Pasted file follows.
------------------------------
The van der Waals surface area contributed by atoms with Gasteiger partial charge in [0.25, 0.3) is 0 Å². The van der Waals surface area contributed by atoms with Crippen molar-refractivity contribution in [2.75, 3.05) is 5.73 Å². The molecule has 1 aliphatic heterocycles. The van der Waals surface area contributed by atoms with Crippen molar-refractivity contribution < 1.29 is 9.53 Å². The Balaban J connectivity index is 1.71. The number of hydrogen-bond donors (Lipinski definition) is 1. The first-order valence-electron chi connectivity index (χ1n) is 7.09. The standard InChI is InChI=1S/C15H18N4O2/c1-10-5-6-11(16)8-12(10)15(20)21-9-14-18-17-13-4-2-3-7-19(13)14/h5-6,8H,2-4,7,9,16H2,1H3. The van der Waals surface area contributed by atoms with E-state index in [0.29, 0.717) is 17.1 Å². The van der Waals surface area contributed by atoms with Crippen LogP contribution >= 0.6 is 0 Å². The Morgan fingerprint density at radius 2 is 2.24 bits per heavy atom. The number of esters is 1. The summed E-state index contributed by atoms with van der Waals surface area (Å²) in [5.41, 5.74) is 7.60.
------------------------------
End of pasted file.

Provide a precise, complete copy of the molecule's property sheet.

The van der Waals surface area contributed by atoms with Gasteiger partial charge in [0.25, 0.3) is 0 Å². The van der Waals surface area contributed by atoms with Crippen molar-refractivity contribution in [2.75, 3.05) is 5.73 Å². The molecule has 1 aliphatic heterocycles. The van der Waals surface area contributed by atoms with Crippen molar-refractivity contribution < 1.29 is 9.53 Å². The Balaban J connectivity index is 1.71. The number of hydrogen-bond donors (Lipinski definition) is 1. The first-order valence-electron chi connectivity index (χ1n) is 7.09. The standard InChI is InChI=1S/C15H18N4O2/c1-10-5-6-11(16)8-12(10)15(20)21-9-14-18-17-13-4-2-3-7-19(13)14/h5-6,8H,2-4,7,9,16H2,1H3. The van der Waals surface area contributed by atoms with E-state index in [0.29, 0.717) is 17.1 Å². The van der Waals surface area contributed by atoms with Crippen LogP contribution >= 0.6 is 0 Å². The Morgan fingerprint density at radius 2 is 2.24 bits per heavy atom. The number of esters is 1. The summed E-state index contributed by atoms with van der Waals surface area (Å²) in [5.41, 5.74) is 7.60.